Some board members have been hitting the local press lately with claims about the capacity of various transit alternatives for Columbia Pike. Unfortunately, the remarks show a serious disregard of fact.
In an article in February at Arlington Mercury, the author attributed the following to Ms Hynes:
BRT carries 100 passengers, she said, but the streetcar has an even higher capacity. ‘The streetcar vehicles can carry up to 150.’
Ms Hynes is either ignorant or disingenuous: Metrobus is in the process of acquiring buses for its articulated (artic) bus bus fleet that have a maximum capacity (according to the manufacturer) of 116 passengers. The streetcar planned for Columbia Pike has an estimated capacity of 115 according to the official Engineering Report for the 2012 Alternatives Analysis. (One has to wonder, did Ms Hynes even read this report?) Ms Hynes is simply wrong – the capacity of the streetcar that Arlington is considering has a nearly identical capacity to a comparable artic bus.
The good news for Ms Hynes is that she isn’t the only board member with a weak grip on facts about the topic. Over at Blue Virginia, a fawning profile of Jay Fisette contained this nugget attributed to the hoping-to-be-re-elected board member:
[W]e looked at the range of options…[and] we know that the capacity for transit along Columbia Pike to carry that number of people today, from 16,000 a day to 30,000 a day, you cannot do with buses.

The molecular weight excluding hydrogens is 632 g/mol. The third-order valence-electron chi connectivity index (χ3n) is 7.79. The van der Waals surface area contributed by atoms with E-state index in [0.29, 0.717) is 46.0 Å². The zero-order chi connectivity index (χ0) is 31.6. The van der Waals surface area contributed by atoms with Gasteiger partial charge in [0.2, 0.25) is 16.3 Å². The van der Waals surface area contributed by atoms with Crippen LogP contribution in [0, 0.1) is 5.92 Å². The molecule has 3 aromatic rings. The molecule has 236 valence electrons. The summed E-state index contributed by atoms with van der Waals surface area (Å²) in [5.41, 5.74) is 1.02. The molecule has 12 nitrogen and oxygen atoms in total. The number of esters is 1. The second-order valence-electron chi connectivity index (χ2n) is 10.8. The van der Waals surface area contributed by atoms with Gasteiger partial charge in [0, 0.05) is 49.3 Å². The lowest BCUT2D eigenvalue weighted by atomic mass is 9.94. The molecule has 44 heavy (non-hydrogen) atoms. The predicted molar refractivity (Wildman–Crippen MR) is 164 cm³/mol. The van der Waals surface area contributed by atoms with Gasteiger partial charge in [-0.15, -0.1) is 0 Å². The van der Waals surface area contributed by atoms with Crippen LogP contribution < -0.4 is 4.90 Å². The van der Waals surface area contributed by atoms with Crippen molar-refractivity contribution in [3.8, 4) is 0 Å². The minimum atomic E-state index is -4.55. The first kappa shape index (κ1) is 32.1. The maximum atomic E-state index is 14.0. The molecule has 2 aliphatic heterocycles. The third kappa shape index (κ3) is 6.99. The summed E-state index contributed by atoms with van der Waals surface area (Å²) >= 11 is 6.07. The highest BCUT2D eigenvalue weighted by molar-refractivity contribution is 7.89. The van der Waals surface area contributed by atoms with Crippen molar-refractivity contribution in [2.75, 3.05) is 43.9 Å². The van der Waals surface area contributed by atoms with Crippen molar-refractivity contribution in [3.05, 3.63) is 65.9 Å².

This isn’t quite as demonstrably bogus as Ms Hynes, but it’s close. As noted several times on this blog, the biased, Board-funded Pike Transit Alternatives (AA) Analysis concluded that the peak capacity advantage of a streetcar over articulated buses is…5%.
But the dishonesty in Mr Fisette’s quotation is that he is conflating estimated daily ridership with estimated daily capacity. The AA didn’t say that artic buses can’t carry 30,000, it said it wasn’t expected to carry that many*, as the chart below reveals (TSM2 is the plan for artic buses):
Sadly, the Pike Streetcar remains a solution in search of a problem for the Trolley Four on the County Board. Yet dishonesty and inaccuracy aren’t good starting points for a board supposedly looking to do more community outreach on this topic.
*There is no reliable objective method to estimate ridership of these alternatives. But the important thing about the Board Members’ claims is that they are making inaccurate claims about capacity – which can be (relatively) objectively estimated – not claims about ridership.